Top 10 Books on Sustainability: 2015

Read the full story from Booklist.

In the most captivating and hard-hitting books about sustainability reviewed in Booklist between February 15, 2014, and February 1, 2015, inquisitive and caring writers present, with narrative zest, crucial facts about pollution, global warming, extinction, and freshwater supplies.

Genre Guide: Clifi (Climate Fiction) in YA Lit

Read the full post at YALSA Teen Hub.

Climate fiction (CliFi) books (also known as eco-fiction) are ones that deal with climate change as part of the plot in which the characters struggle to survive. A lot of dystopian novels are clifi books because the breakdown of society is attributed to a catastrophic event like a nuclear war that affects the climate. I wanted to focus here on books where the climatic event was not directly caused by a man-made event like a war, but by nature, for the most part. Not all of these novels are realistic fiction or science fiction; at least one contains fantastical elements as well.

How to turn a boring old book into a stash box

Read the full post on Grist.

Instead of buying cheap, mass-produced gewgaws to give out this season, show your loved ones you care with a little DIY. During Grist’s 12 days of DIY gifts, we’ll share some crafty projects, with instructions that even we can follow. There’s sure to be a whatsit or wowsit for everyone.

Everyone has secrets. Some of us keep them in boring old shoeboxes. And some of us — the best of us, really — make old books into the hidden compartments a Victorian spy would be proud of. Just do us a favor and pick a really boring book — no one will ever open it!


New Book on “Next Generation Environmental Compliance and Enforcement”

Read the full post on the Climate Law Blog.

The Environmental Law Institute (ELI) has published a new book on Next Generation Environmental Compliance and Enforcement, edited by SCCCL Associate Director Jessica Wentz and GW Law School Associate Dean of Environmental Studies LeRoy Paddock.  The book examines various opportunities to harness new technologies and management strategies in order to promote voluntary compliance with environmental laws and reduce the cost of agency enforcement. Some of these strategies may prove quite useful for federal and state agencies seeking cost-effective regulatory solutions to manage greenhouse gas emissions from a wide array of different sources.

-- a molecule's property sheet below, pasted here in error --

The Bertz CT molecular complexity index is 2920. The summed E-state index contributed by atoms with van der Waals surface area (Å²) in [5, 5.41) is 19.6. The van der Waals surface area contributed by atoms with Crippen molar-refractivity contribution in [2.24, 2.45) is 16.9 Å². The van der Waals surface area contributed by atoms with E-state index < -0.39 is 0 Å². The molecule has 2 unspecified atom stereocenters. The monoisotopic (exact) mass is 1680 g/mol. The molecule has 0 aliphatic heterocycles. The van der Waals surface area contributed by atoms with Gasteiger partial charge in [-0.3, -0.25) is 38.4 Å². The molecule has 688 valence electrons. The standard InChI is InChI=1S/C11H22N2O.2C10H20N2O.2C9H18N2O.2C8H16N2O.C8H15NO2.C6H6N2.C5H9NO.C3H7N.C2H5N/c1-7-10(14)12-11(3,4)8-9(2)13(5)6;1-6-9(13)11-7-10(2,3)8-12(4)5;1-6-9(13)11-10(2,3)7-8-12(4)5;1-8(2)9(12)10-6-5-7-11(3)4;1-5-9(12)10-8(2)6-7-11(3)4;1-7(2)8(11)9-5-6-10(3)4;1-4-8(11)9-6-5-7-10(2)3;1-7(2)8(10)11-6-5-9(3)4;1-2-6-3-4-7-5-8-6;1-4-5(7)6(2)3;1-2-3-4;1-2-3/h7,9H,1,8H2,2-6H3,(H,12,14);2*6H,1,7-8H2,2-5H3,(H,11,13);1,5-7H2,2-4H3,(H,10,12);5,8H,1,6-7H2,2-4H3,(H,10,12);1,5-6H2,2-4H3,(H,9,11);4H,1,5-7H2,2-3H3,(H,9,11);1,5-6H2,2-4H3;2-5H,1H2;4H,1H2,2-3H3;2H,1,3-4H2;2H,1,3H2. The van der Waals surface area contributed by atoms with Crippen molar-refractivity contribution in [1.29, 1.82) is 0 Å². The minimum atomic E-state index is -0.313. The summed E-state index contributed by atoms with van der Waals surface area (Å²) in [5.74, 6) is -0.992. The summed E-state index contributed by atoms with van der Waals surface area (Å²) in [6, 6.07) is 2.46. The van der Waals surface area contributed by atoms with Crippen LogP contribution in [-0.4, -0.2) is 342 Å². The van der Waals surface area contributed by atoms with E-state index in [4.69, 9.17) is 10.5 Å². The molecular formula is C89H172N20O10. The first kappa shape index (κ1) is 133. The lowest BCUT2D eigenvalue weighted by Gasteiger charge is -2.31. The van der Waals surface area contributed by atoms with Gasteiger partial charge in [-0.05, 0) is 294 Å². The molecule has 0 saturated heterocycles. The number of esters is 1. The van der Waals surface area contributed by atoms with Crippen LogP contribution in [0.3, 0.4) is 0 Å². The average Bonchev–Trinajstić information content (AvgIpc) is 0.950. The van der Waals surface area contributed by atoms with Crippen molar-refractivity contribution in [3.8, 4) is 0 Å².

2014 Green Earth Book Award Winners Announced

The celebration of our 10th annual Read Green Festival kicked off September 18 with the official announcement of the 2014 winners for the Green Earth Book Award, which is a national recognition of authors and illustrators whose books best inspire young readers to appreciate and care for the environment.

The 2014 Winners

Winner – Picture Book

eye of the whaleThe Eye of the Whale – A Rescue Story, written and illustrated by Jennifer O’Connell (published by Tilbury House)

O’Connell describes the rescue of a humpback whale that was found tangled in lines from crab traps miles off the coast of San Francisco. A team to try to save the massive creature. What happened next provides a captivating ending to this unusual tale and will spark discussion of the whale’s ability to experience and demonstrate emotions. O’Connell’s attractive paintings–many of them full spreads, some with insets–show the rescue from above and below the ocean surface and the tiny size of the divers compared with that of the whale, which is shown from many perspectives. Recommended Age: 5 to 10

Winner – Children’s Fiction

true-blue-scouts-of-sugar-man-swamp-9781442421080_hrThe True Blue Scouts of Sugar Man Swamp, written by Kathi Appelt (published by Simon & Schuster, Inc.)

Raccoon brothers Bingo and J’miah are the newest recruits of the Official Sugar Man Swamp Scouts. The opportunity to serve the Sugar Man—the massive creature who delights in delicious sugar cane and magnanimously rules over the swamp—is an honor, and a big responsibility  Twelve-year-old Chap Brayburn is not a member, but he loves the swamp something fierce, and he’ll do anything to help protect it. And help is needed, because world-class alligator wrestler Jaeger Stitch wants to turn the  swamp into an Alligator World Wrestling Arena and Theme Park.  Newbery Honoree and National Book Award finalist.   Recommended Age: 8-12